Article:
We arrived in Mumbai (formerly called Bombay) at 11:30 pm on Oct 21, 2005. Just before we landed, the pilot gave us the current weather as being about 78 degrees and smokey! Smokey!! Sure enough, when I looked out the window on our descent, instead of the usual white fluffy clouds, there were clouds of black smoke! I have no idea where it came from, but there it was. I have been told that it could be from the fires that people set to keep warm. Apparently, many people burn cow dung for this purpose.
The first thing that I noticed on disembarking from the plane was a very distinct smell. I can't say that it was a very pleasant smell, in fact quite the opposite. It reminded me of the smell of a Viking village that was reproduced at a display in the Jorvik Centre in York, England. The smell followed us throughout our trip and I am quite sure now that it was the smell of rotting garbage and open sewage mixed with smoke and car exhaust. They say that breathing the air in India is like smoking two packs a day! I believe it!
The airport was quite a bit nicer than I had expected, although it was still a bit antiquated when compared with North American or European airports. Getting our luggage was a real experience. The electronic belt didn't have a ledge, so it was easy for the bags to fall off and get jammed. People were swarming all around it at least 3 or 4 deep, and in order to have any chance of getting close to it you had to have really good elbows. Gary was right in there, and someone commented to him that he must have been here in Delhi before. While we were waiting for the luggage to arrive, I felt the urge to go to the bathroom. I was a little nervous about this because I wasn't sure if they had toilets there or not. I had heard that in some places all they have is a hole in the ground. Fortunately they did, but one thing I wasn't counting on was the washroom attendants who hand you a paper towel to dry off your hands, then hold out their hand for a tip afterwards. Gary had all the rupees with him, so I didn't know quite what to do when one of the ladies held out her hand. I indicated that I had no money (in sign language), to which she replied that American money would be fine ("American", she said). I said I only have Canadian, and gave her all that I had, which was a $5 bill. She and her friend looked at it strangely and continued to examine it for a few minutes after I left. She seemed happy enough, and well she should have been! The usual tip for something like that is about 10 rupees (about 30 cents CD).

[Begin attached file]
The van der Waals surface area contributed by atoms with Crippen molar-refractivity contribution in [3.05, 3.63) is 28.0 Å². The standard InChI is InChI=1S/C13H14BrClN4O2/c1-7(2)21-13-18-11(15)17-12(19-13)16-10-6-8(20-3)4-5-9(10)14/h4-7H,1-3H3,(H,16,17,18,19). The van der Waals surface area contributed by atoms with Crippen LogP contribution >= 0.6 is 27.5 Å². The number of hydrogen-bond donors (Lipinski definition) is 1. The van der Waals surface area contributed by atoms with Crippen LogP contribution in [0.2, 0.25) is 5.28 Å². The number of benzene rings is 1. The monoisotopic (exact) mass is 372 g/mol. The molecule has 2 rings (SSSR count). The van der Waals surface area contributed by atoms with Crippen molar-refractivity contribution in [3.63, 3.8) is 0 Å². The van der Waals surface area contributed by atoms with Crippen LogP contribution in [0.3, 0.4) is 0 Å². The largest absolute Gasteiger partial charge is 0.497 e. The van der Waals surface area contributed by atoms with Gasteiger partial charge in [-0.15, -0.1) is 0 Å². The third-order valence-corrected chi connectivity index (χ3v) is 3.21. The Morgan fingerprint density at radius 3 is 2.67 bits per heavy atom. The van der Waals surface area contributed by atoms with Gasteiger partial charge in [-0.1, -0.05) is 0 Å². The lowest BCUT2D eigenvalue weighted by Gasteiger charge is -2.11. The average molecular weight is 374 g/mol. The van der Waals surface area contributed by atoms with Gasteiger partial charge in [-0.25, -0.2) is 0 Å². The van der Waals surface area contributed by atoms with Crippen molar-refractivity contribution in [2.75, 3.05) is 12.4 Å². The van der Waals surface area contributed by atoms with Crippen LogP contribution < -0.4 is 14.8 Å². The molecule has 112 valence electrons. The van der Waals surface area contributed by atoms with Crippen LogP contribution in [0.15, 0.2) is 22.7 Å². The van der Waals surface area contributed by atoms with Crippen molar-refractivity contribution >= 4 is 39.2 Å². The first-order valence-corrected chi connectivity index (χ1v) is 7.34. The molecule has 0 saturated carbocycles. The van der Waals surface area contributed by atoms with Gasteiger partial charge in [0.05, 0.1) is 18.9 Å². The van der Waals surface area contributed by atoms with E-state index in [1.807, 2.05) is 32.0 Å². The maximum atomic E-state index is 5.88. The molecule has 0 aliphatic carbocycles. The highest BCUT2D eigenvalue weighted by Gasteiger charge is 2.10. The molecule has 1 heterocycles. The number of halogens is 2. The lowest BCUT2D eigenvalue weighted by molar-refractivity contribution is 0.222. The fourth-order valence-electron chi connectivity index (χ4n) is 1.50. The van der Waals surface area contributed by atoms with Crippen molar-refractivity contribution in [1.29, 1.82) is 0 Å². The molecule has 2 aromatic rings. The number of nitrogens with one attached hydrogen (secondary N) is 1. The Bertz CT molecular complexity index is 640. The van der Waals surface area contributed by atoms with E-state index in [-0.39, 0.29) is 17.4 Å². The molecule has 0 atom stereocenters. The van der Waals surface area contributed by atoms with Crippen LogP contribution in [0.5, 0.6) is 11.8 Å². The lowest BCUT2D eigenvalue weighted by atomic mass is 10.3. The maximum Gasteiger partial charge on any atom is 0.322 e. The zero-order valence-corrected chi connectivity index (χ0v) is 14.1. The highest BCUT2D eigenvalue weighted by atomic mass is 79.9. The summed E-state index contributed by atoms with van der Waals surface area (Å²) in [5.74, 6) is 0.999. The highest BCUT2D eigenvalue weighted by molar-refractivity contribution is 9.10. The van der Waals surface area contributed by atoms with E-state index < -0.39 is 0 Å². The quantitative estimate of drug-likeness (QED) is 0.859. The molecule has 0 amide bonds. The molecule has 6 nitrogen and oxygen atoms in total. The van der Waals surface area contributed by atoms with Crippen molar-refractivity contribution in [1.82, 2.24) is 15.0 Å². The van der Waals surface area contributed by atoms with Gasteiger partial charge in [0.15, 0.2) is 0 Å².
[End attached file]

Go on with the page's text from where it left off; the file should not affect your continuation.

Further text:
At the airport, thankfully we were greeted by a driver from the hotel, who helped us get to the van. There were literally throngs of people waiting outside the airport doors. The driver had to guard our luggage quite carefully to make sure no one grabbed any of it. We had to turn down several requests for taxi service as well.
The ride to the hotel was quite an experience of first impressions! Even though it was late, after midnight, there were still people everywhere. We drove through some really poor areas where the homes were made out of what looked like cardboard, and there were people sleeping all over the sidewalks. One thing that I noticed was that I didn't see very many women, mostly men. I'm not sure whether there are more men than women in India (I've been told that this is the case), or if the women were all indoors. The women I did see were dressed in lovely, colourful saris.
The road didn't seem to have any lanes and the cars just honk their horns when someone gets in the way. They drive on the left side of the road (like in England), and there are many motorcycles, which I think would be really scary under those rules. I will comment more on the traffic later, but suffice it to say that it was like nothing I had ever seen before. And no one wears helmets!
The ride from the airport to the hotel took about 45 minutes. We were greeted at the door by a guy dressed in some kind of traditional Indian outfit. That was cool. The Taj Mahal hotel is a 5 star hotel by any standard, and is quite an impressive building. It overlooks the Indian ocean and was built in 1903 by a guy named Jamshtiji Nusserwanji Tata who is a famous rich guy in India. The grand staircase in the old part is stunning, and our room had a beautiful view of the swimming pool below. We quickly settled into bed for a good night's sleep, which was much needed after 24 hours of travelling!